The University of Pittsburgh’s Posvar Hall will become the first Pitt building to have a roof that “eats” airborne pollution.
Pennsylvania residents can safely and cost effectively dispose of common household chemicals at an upcoming collection.
Though they may appear to be “dumpster diving,” Nick Shorr and Ross Hirshfeld are actually sorting through trash to find information for the Pennsylvania Resources Council.
The Pennsylvania Resources Council is celebrating its 75th anniversary of protecting Pennsylvania’s natural resources and scenic beauty.
The PRC will receive a very prestigious award on April 22 from the Pennsylvania Department of Environmental Protection for environmental excellence.
PRC hosts Household Chemical Collection” events allow Pennsylvania residents to dispose of their common household chemicals safely and for a reasonable price.
Going green in your office can do more than just create a healthier environment, it can also create a healthier bottom line.
Learn how to reuse rain water, compost and how to Be Green! Sign up for a workshop through the PRC!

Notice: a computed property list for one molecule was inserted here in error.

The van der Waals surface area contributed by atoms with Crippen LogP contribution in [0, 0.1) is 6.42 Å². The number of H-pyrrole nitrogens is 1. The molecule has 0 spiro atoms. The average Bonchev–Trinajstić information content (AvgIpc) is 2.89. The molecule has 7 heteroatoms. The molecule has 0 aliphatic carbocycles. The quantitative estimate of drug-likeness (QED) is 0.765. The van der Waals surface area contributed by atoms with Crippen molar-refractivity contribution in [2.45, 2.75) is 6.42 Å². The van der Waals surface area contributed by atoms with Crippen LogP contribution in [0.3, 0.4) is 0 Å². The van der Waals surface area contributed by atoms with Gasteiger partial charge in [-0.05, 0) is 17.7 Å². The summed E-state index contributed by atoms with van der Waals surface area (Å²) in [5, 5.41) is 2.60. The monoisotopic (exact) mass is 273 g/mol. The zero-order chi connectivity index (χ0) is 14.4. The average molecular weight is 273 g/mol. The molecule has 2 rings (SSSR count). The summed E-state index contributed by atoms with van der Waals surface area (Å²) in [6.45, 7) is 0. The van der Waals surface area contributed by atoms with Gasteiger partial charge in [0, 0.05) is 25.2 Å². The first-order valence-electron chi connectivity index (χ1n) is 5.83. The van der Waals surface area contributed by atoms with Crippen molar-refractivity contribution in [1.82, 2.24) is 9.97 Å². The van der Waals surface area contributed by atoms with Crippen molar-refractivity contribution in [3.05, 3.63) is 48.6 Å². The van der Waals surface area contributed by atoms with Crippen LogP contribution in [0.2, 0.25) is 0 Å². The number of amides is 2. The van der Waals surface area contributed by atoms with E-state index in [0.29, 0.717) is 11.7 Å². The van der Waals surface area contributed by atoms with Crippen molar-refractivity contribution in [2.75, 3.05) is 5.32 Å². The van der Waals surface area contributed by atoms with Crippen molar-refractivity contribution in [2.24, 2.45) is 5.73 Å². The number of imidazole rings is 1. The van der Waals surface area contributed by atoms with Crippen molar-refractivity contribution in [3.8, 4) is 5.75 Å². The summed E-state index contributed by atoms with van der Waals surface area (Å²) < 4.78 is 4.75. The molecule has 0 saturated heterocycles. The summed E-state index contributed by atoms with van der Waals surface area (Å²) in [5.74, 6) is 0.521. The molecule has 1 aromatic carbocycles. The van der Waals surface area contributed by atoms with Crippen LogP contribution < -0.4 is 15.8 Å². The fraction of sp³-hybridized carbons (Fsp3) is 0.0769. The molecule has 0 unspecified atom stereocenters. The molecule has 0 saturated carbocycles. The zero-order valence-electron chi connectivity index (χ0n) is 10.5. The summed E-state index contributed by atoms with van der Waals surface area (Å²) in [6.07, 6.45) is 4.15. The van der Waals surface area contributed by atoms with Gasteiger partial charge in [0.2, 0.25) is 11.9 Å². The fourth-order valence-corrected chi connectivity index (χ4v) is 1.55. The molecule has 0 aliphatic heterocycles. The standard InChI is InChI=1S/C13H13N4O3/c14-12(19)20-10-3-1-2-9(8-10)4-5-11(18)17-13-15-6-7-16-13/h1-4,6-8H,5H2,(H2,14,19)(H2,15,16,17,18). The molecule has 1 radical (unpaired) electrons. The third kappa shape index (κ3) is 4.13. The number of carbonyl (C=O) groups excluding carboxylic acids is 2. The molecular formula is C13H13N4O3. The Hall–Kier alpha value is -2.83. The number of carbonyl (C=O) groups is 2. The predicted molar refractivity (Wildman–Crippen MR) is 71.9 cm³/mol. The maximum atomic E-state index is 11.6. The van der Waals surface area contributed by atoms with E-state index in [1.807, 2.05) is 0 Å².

Go Green and help support local animal shelters by recycling your pet food cans!
Carl DeFebo Manager of Media and Public Relations for the Pennsylvania Turnpike says the Turnpike is going green.
The cost of cleaning our rivers and streams will be astronomical, promising to send your water and sewer bill through the roof over the next decade.
6,500 aluminum cans were recycled during first 10 weeks of Western Pennsylvania campaign.
The Pennsylvania Farm Show is almost over and organizers have an unusual plan for the 1,000-pound butter sculpture that’s been on display.
An ongoing U.S. Environmental Protection Agency study on natural gas drilling and its potential for groundwater contamination has gotten tentative praise so far from both industry and environmental groups.
Americans spend $12 billion on funerals each year. Caskets, cremation, headstones – they are all familiar terms. But have you ever heard of a green burial? It’s a trend that’s growing in popularity. In fact, Pennsylvania’s first exclusively green cemetery is located in Pittsburgh.